Famed artist, "body awareness" theorist, and Austria's "Grand Dame of painting" Maria Lassnig passed away earlier this week in Vienna at the age of 94.
Lassnig, born in Austria in 1919, attended the Academy of Fine Arts in Vienna during World War II and is known for her brushy paint strokes and brutal subject matter. Lassnig used painting to explore the human body and psyche, illustrating a critical and sometimes gruesome subjectivity. She herself was often the object of her critical eye. Her latest solo exhibition currently at MoMA PS1, reviewed earlier this year by our Charlie Schultz, features a number of her stunning, and often disconcerting, self-portraits. One, titled You or Me, depicts Lassnig fully nude, legs spread wide, face agape, and a gun in each of her hands, one held to her temple and the other held straight out in front, pointing directly at the viewer.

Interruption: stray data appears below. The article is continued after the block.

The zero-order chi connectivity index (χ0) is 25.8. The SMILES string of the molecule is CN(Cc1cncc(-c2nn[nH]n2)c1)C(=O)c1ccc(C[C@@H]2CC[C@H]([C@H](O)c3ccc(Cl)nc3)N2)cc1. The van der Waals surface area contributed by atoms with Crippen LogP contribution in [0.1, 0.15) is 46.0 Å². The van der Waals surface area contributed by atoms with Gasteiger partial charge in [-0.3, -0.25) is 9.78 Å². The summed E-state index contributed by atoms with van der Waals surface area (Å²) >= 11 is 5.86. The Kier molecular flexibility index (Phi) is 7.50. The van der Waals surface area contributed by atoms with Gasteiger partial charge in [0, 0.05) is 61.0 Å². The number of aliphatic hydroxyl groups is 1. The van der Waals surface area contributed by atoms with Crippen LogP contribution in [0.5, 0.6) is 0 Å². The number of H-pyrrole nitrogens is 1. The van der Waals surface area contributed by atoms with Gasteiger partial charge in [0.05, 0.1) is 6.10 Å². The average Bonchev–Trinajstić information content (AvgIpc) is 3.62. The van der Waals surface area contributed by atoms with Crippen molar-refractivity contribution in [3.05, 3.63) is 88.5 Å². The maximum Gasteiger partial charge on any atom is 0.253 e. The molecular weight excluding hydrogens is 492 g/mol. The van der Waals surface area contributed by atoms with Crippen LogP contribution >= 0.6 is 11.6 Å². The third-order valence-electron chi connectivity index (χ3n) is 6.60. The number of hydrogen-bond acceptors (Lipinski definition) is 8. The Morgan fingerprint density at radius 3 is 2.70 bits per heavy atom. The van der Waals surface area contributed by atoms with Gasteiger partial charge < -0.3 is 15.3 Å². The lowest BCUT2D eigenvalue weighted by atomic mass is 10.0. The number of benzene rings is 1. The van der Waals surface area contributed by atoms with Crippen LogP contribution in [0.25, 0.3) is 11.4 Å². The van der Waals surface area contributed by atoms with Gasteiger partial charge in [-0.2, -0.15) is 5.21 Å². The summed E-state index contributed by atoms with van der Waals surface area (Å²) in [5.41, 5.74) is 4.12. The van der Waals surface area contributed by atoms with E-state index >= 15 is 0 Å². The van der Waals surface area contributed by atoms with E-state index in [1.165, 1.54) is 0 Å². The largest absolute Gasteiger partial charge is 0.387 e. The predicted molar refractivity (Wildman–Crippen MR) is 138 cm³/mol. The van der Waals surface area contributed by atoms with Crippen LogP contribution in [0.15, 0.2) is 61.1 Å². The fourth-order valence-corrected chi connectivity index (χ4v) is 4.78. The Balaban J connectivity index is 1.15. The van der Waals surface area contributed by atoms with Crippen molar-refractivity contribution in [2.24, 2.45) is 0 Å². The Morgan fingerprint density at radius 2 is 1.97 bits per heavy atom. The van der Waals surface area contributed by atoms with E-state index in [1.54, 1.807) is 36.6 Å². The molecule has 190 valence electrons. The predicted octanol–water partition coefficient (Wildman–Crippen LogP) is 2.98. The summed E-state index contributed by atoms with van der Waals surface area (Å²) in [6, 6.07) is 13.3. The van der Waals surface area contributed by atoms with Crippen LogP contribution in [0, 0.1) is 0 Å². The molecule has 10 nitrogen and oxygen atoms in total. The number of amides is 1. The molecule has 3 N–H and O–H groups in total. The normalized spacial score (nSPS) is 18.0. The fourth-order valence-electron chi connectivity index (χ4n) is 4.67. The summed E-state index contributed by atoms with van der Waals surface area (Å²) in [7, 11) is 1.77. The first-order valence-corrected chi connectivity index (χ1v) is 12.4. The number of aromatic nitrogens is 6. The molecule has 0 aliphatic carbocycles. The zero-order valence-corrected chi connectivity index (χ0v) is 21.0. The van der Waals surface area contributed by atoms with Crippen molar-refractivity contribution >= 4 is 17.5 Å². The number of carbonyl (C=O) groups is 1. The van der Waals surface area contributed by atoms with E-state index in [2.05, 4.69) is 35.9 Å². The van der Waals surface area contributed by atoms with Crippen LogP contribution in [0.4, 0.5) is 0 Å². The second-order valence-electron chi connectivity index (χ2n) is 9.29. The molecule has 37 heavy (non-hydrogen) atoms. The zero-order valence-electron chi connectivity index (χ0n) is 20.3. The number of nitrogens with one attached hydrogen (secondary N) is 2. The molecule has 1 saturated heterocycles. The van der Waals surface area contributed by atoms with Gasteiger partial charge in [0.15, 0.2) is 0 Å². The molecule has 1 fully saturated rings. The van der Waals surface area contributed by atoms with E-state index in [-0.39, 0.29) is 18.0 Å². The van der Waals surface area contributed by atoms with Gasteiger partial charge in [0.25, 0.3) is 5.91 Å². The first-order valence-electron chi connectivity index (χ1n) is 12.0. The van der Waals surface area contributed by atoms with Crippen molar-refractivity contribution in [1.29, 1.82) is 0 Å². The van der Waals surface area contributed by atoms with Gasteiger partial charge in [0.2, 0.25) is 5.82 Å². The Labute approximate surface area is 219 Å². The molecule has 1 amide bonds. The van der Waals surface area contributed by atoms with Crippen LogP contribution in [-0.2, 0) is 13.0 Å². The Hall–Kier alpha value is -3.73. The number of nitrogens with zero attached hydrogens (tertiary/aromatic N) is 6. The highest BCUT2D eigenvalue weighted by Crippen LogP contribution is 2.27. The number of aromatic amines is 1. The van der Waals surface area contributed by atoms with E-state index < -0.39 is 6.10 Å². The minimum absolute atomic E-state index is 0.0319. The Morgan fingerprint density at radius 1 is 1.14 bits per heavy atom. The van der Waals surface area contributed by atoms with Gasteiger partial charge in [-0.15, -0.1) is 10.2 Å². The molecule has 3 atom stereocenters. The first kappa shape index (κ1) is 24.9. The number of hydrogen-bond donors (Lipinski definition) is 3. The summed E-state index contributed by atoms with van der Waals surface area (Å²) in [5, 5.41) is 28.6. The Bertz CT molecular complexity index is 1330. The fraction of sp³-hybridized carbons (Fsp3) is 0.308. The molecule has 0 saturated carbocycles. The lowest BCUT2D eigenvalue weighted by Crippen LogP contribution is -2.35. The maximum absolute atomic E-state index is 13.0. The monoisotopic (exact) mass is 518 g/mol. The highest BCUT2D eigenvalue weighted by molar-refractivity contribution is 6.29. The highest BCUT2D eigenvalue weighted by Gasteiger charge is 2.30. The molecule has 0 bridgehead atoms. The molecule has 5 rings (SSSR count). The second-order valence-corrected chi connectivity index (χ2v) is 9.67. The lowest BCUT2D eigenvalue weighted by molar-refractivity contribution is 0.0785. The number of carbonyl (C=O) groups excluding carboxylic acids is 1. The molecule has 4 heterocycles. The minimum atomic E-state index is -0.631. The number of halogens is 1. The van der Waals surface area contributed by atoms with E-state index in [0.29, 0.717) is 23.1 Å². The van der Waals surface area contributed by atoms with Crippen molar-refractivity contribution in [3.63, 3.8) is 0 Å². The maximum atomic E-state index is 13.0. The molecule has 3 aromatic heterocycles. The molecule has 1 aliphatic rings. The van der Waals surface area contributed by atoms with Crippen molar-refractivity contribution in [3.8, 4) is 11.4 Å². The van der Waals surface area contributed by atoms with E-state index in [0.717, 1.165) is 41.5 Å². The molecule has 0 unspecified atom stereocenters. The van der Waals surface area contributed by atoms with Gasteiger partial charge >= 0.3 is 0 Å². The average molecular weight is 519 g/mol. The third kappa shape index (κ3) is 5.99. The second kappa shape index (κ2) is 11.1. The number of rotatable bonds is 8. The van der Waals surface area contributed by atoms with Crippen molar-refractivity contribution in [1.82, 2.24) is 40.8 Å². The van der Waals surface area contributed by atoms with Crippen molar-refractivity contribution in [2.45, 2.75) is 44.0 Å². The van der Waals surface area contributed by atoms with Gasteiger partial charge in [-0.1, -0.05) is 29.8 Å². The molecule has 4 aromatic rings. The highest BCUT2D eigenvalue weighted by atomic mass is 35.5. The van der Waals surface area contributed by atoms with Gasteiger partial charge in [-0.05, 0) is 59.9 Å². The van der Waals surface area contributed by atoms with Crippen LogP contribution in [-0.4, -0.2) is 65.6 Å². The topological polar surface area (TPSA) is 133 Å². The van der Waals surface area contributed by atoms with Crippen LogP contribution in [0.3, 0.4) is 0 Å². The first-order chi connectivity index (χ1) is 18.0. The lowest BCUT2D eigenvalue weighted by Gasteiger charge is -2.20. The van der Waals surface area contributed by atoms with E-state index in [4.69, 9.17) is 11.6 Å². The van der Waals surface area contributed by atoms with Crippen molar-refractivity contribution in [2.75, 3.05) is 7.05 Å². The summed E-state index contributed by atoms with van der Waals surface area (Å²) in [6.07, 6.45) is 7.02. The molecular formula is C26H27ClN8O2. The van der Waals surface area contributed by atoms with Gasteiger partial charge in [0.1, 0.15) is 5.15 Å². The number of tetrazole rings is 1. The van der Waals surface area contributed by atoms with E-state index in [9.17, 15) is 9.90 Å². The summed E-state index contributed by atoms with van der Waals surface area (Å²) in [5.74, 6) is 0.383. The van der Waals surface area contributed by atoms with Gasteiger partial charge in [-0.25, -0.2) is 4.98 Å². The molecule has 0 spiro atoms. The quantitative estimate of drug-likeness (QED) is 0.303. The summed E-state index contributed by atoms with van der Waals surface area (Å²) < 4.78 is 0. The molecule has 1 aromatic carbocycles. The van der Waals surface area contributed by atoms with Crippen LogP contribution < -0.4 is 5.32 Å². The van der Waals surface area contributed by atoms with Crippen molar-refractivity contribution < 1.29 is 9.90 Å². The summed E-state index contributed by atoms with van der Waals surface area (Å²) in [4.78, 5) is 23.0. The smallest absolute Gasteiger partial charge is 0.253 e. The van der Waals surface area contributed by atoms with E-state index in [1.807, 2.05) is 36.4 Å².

Maria Lassnig, You or Me, 2002, oil on canvas; Courtesy of the artist & MoMA PS1
In the 50s, Lassnig began working with artists like Arnulf Rainer and Ernst Fuchs, who were equally inspired by Abstract Expressionism. She travelled to Paris and eventually on to New York. Though not immediately well received, she stayed through the 60s and 70s, continuing to paint and producing a number of short films. In 2008, she said to Frieze of her arrival in New York: “They wouldn’t even show my work, said it was trash. And my upstairs neighbour in the loft said to me: you just can’t paint."
Later she would be able to boast exhibitions in a number of the world's most important institutions. She represented Austria at the Venice Biennale in 1980 and was awarded numerous recognitions including the Austrian Decoration for Science and Art in 2005 and the Grand Austrian State Prize in 1988, the first female artist to be awarded that honor.